You become aware of a somewhat paradoxical effect as you walk through. Parts of your brain tell you that what you’re seeing shouldn’t be there. We, at least those of us of a certain age, start to delineate the physical and digital aspects. We are aware of the LEDs and speakers and cabling that are manufacturing this environment.

And yet if you can manage to quiet that analytical voice, and experience the creation, it all suddenly makes sense. Of course there are glowing orbs hanging from the tree, of course there is a beautiful fog rolling over the hill, and of course there are bio-luminescent mushrooms guiding us to the next location. Why wouldn’t there be? It all seems perfectly natural.

Behind the scenes, the magic that allows this to happen is that Moment Factory is creating with cutting edge technologies, around the world, in a huge spectrum of installation sites. So when a new piece of tech is developed or utilized in an airport, the team might also be thinking how it could be used to augment a tree in a forest. When their show control is being fine tuned to accommodate the demands of a global concert tour, improvements are being made to the same in-house platform that will allow them to address issues at an Astra Lumina installation.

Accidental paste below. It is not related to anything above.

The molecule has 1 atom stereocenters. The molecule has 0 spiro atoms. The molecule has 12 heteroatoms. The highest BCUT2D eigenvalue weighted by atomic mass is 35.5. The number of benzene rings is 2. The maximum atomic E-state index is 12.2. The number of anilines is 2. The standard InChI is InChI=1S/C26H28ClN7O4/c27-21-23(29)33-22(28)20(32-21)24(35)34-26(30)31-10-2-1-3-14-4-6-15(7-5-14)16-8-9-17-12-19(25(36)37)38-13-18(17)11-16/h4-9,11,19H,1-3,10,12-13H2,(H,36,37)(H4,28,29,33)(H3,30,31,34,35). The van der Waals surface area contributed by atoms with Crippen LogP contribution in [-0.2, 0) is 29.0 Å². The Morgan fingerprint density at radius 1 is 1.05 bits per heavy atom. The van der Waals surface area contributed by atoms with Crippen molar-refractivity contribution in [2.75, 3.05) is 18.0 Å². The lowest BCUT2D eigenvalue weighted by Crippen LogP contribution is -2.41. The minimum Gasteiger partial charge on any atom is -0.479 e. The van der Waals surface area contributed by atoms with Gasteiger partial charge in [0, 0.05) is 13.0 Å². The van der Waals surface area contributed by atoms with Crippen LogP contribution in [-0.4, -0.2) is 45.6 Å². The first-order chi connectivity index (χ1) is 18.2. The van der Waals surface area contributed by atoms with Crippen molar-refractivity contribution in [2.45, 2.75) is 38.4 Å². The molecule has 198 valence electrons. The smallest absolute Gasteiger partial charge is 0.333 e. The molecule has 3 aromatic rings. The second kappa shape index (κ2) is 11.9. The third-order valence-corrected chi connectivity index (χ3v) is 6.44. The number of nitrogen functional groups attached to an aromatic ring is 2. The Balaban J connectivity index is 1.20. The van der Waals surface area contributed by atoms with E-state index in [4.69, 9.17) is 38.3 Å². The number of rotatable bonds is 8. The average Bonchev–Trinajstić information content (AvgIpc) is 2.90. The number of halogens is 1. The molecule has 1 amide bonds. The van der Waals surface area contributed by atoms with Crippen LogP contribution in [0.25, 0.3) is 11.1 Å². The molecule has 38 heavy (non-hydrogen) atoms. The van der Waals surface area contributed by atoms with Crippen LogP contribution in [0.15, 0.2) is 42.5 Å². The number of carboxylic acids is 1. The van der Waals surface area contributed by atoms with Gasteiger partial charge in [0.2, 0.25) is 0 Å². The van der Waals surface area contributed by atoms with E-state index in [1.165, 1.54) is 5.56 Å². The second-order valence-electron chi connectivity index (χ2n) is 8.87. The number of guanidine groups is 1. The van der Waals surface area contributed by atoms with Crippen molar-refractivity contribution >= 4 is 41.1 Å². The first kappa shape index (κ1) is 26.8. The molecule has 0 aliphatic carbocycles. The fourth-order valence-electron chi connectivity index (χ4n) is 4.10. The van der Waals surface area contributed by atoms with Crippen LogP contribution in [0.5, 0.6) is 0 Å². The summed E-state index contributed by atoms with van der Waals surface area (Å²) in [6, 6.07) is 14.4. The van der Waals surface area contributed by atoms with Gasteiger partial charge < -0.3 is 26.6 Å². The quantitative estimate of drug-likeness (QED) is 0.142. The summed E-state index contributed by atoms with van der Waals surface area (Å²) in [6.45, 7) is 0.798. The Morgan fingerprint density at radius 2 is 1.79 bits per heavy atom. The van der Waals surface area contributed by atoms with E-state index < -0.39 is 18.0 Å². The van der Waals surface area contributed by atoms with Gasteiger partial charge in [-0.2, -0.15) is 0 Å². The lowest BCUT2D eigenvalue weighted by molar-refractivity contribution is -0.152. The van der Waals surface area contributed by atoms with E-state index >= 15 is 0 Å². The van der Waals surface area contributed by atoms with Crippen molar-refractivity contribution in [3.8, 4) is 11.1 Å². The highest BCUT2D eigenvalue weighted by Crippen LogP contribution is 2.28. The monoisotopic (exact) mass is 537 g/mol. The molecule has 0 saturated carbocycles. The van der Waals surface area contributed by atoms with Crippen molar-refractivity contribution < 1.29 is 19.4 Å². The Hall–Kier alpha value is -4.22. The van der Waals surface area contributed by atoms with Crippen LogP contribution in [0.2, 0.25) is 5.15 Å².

Thomas detailed, “We actually control the show from Montreal. All the Lumina shows are controlled from there so if there's a problem we can manage it remotely. The master show control gives us an opportunity because the Astra Lumina is now code, so we can install very fast. Everything is already integrated, it just needs adjustment, which means we are very agile and flexible.”

Approximately 100 people, including all Moment Factory team members, external suppliers, props builders, musical artists, etc have worked on this project. They maintain four people full time across the various installations, and each installation requires about twelve people on site, in addition to temporary guides, vendors, etc.

We want people to gather in public spaces, and connect with others.

Thomas elaborated, “We are in the mindset of having a show that can tour with a minimal team, so to be lean we have to have the right people. We’re looking at hiring amazing lighting, sound, and motion designers that are closer to the markets where we’re going with the show. Then, we don’t have to fly 12 people, which is good for our carbon footprint. We’re viewing this as a bit of a laboratory.”

That care for the environment carries through their approach to each site as all night walks are created with respect for the environment and the surroundings of the site where it’s presented. Multimedia is seamlessly integrated in the surroundings, not only to respect the environment, but also to be as unobtrusive as possible so that day visitors are not bothered by equipment.

When the conversation turned to the convergence of our physical and digital worlds, Thomas unsurprisingly leaned into story, “We have this digital campfire idea that evokes the timeless idea of being together around the fire, telling stories and connecting with others. Everything that we do, we do it in public. That’s our model. We want to bring people outside, away from their screens. We want people to gather in public spaces, and connect with others. ”

Plan your visit to an Astra Lumina at